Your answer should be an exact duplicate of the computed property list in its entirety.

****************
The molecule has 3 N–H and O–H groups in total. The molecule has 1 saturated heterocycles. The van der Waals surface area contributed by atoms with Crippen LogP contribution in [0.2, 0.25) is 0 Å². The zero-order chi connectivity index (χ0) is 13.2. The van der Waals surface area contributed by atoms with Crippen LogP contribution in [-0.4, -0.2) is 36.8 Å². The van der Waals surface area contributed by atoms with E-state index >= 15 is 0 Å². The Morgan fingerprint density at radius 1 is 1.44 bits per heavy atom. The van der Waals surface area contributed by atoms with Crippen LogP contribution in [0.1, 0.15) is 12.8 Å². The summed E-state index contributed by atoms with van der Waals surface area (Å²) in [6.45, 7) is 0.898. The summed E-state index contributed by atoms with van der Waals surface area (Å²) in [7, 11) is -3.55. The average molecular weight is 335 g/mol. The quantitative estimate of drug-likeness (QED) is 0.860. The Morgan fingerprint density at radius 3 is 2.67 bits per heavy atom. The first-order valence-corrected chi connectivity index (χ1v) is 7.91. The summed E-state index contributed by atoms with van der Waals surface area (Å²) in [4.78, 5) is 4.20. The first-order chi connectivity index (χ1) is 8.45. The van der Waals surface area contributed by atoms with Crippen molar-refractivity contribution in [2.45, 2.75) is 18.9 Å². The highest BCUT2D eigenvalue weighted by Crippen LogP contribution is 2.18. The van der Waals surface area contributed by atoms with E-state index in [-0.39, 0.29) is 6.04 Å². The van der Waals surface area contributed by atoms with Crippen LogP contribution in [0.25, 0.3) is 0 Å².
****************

The molecule has 3 N–H and O–H groups in total. The molecule has 1 saturated heterocycles. The van der Waals surface area contributed by atoms with Crippen LogP contribution in [0.2, 0.25) is 0 Å². The zero-order chi connectivity index (χ0) is 13.2. The van der Waals surface area contributed by atoms with Crippen LogP contribution in [-0.4, -0.2) is 36.8 Å². The van der Waals surface area contributed by atoms with E-state index >= 15 is 0 Å². The Morgan fingerprint density at radius 1 is 1.44 bits per heavy atom. The van der Waals surface area contributed by atoms with Crippen LogP contribution in [0.1, 0.15) is 12.8 Å². The summed E-state index contributed by atoms with van der Waals surface area (Å²) in [6.45, 7) is 0.898. The summed E-state index contributed by atoms with van der Waals surface area (Å²) in [7, 11) is -3.55. The average molecular weight is 335 g/mol. The quantitative estimate of drug-likeness (QED) is 0.860. The Morgan fingerprint density at radius 3 is 2.67 bits per heavy atom. The first-order valence-corrected chi connectivity index (χ1v) is 7.91. The summed E-state index contributed by atoms with van der Waals surface area (Å²) in [4.78, 5) is 4.20. The first-order chi connectivity index (χ1) is 8.45. The van der Waals surface area contributed by atoms with Crippen molar-refractivity contribution in [2.45, 2.75) is 18.9 Å². The highest BCUT2D eigenvalue weighted by Crippen LogP contribution is 2.18. The van der Waals surface area contributed by atoms with E-state index in [-0.39, 0.29) is 6.04 Å². The van der Waals surface area contributed by atoms with Crippen LogP contribution in [0.25, 0.3) is 0 Å².